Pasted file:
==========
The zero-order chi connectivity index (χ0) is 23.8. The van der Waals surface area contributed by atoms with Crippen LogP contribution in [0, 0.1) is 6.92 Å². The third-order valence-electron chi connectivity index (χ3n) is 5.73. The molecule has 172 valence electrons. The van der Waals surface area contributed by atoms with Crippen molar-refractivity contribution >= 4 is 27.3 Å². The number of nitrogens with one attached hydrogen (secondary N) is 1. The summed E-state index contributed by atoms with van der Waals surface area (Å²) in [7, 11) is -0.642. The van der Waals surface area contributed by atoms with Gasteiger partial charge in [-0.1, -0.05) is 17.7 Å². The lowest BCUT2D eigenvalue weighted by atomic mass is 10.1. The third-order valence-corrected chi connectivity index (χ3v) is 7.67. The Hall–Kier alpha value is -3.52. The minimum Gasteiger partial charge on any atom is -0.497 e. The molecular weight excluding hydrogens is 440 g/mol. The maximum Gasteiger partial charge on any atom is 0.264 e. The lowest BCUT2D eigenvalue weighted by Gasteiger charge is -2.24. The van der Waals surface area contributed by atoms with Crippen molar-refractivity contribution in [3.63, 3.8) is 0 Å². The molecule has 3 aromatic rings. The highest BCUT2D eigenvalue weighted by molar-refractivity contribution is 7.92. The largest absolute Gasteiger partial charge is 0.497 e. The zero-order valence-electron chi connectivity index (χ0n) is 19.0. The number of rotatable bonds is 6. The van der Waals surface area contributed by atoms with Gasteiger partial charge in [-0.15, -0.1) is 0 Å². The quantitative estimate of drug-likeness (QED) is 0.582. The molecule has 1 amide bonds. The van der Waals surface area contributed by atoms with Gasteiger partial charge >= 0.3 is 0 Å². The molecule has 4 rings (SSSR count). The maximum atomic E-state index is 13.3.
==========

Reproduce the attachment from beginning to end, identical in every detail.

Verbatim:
The zero-order chi connectivity index (χ0) is 23.8. The van der Waals surface area contributed by atoms with Crippen LogP contribution in [0, 0.1) is 6.92 Å². The third-order valence-electron chi connectivity index (χ3n) is 5.73. The molecule has 172 valence electrons. The van der Waals surface area contributed by atoms with Crippen molar-refractivity contribution >= 4 is 27.3 Å². The number of nitrogens with one attached hydrogen (secondary N) is 1. The summed E-state index contributed by atoms with van der Waals surface area (Å²) in [7, 11) is -0.642. The van der Waals surface area contributed by atoms with Gasteiger partial charge in [-0.1, -0.05) is 17.7 Å². The lowest BCUT2D eigenvalue weighted by atomic mass is 10.1. The third-order valence-corrected chi connectivity index (χ3v) is 7.67. The Hall–Kier alpha value is -3.52. The minimum Gasteiger partial charge on any atom is -0.497 e. The molecular weight excluding hydrogens is 440 g/mol. The maximum Gasteiger partial charge on any atom is 0.264 e. The lowest BCUT2D eigenvalue weighted by Gasteiger charge is -2.24. The van der Waals surface area contributed by atoms with Crippen molar-refractivity contribution in [3.63, 3.8) is 0 Å². The molecule has 3 aromatic rings. The highest BCUT2D eigenvalue weighted by molar-refractivity contribution is 7.92. The largest absolute Gasteiger partial charge is 0.497 e. The zero-order valence-electron chi connectivity index (χ0n) is 19.0. The number of rotatable bonds is 6. The van der Waals surface area contributed by atoms with Gasteiger partial charge in [-0.15, -0.1) is 0 Å². The quantitative estimate of drug-likeness (QED) is 0.582. The molecule has 1 amide bonds. The van der Waals surface area contributed by atoms with Gasteiger partial charge >= 0.3 is 0 Å². The molecule has 4 rings (SSSR count). The maximum atomic E-state index is 13.3.